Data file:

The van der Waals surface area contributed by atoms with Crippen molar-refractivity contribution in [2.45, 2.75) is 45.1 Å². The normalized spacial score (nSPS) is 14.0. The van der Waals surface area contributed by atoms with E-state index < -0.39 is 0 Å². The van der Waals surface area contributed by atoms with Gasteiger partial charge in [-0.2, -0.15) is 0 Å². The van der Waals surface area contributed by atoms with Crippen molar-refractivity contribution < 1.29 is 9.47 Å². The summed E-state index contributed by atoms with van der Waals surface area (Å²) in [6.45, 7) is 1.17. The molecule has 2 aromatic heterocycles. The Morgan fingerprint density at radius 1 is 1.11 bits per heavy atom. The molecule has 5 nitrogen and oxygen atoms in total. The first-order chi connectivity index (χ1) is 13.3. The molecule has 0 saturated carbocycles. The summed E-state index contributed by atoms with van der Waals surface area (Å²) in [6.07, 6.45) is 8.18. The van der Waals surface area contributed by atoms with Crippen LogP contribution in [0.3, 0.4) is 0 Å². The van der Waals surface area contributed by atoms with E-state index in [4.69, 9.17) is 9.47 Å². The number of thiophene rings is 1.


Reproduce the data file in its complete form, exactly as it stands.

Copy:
The van der Waals surface area contributed by atoms with Crippen molar-refractivity contribution in [2.45, 2.75) is 45.1 Å². The normalized spacial score (nSPS) is 14.0. The van der Waals surface area contributed by atoms with E-state index < -0.39 is 0 Å². The van der Waals surface area contributed by atoms with Gasteiger partial charge in [-0.2, -0.15) is 0 Å². The van der Waals surface area contributed by atoms with Crippen molar-refractivity contribution < 1.29 is 9.47 Å². The summed E-state index contributed by atoms with van der Waals surface area (Å²) in [6.45, 7) is 1.17. The molecule has 2 aromatic heterocycles. The Morgan fingerprint density at radius 1 is 1.11 bits per heavy atom. The molecule has 5 nitrogen and oxygen atoms in total. The first-order chi connectivity index (χ1) is 13.3. The molecule has 0 saturated carbocycles. The summed E-state index contributed by atoms with van der Waals surface area (Å²) in [6.07, 6.45) is 8.18. The van der Waals surface area contributed by atoms with Crippen LogP contribution in [0.3, 0.4) is 0 Å². The van der Waals surface area contributed by atoms with E-state index in [4.69, 9.17) is 9.47 Å². The number of thiophene rings is 1.